Spark offers start-up funding for 5G innovation

With the Government's 5G spectrum auction this month and a full roll-out just months away, Spark is offering start-up funding to Kiwi innovators who have new ideas for 5G technology.

One New Zealand charity is already trialling the fifth-generation wireless technology to help connect children who are sick in hospital with their classmates at school.

When Ben Martel's son Liam became sick with cancer, one of the simple things he wanted was to be back in a classroom with his school mates. So his dad came up with the Patience Project.

Ben's solution was a 360-degree live-streaming camera set up in a classroom so a sick child can easily watch from home, or their hospital bed.

Teacher Julie Venter's year nine maths class trialled the technology last year, while a student recovered from a heart transplant.

"They would talk to her, ask her general questions typical to teenagers and talk to her about the maths problems they were trying to solve and make her feel like she was part of the class, which she was," she says.

Now Ben is working on the next stage of the technology in Spark's 5G lab.

A robotically-controlled device dubbed 'Virtual Me' will replace the classroom camera and enable two-way communication.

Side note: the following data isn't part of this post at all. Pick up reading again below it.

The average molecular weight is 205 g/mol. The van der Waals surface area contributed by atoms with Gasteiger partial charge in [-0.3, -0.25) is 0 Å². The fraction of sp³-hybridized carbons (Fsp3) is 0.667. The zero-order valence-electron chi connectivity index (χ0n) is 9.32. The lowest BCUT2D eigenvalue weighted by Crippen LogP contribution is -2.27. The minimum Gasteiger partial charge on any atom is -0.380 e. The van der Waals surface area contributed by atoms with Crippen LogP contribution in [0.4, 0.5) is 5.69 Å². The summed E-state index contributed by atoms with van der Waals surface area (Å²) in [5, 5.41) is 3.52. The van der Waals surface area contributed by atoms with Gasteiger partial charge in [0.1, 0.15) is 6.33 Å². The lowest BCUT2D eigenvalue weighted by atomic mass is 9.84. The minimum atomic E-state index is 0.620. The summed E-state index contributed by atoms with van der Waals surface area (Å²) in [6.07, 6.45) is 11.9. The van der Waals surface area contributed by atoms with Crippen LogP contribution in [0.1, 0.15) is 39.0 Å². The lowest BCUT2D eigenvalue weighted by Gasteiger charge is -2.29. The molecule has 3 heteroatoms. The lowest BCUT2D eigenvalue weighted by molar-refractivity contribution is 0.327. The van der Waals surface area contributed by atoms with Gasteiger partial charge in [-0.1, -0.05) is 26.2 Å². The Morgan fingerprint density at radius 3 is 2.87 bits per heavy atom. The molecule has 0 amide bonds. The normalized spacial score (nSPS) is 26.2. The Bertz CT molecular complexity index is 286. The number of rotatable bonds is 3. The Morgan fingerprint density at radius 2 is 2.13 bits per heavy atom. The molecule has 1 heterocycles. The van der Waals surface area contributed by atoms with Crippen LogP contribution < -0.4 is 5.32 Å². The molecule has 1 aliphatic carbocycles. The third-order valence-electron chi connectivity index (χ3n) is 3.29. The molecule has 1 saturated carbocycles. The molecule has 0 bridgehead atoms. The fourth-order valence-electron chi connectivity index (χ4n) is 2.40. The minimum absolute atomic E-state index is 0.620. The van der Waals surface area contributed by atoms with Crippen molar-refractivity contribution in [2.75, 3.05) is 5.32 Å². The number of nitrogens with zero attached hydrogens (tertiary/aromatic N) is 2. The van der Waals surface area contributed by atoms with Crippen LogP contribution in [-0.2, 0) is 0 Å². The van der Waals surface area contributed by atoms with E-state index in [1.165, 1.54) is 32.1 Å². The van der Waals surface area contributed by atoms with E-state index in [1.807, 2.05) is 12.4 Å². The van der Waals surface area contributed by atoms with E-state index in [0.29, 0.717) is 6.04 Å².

5G will mean a ten-times faster response time as well as the potential to move outside.

"This kid is socially isolated not through choice of their own, so if we can get them not only out of the classroom but into the playground and onto the school trip then that's only going to increase their sense of inclusion," Ben says.

It's the kind of Kiwi ingenuity that Spark is hoping to foster by launching a 5G starter fund, offering $500,000 to three companies.

"We want to reach out to those innovators and say 'come and join us, show us what you're thinking about', and then we'll help support that through the start-up fund," Spark CEO Jolie Hodson says

Ben lost his son Liam in 2016.

"I couldn't do this in time for my son but I know I'm making a difference to other kids," he says.

He hopes that difference will become even more meaningful by utilising the power of 5G.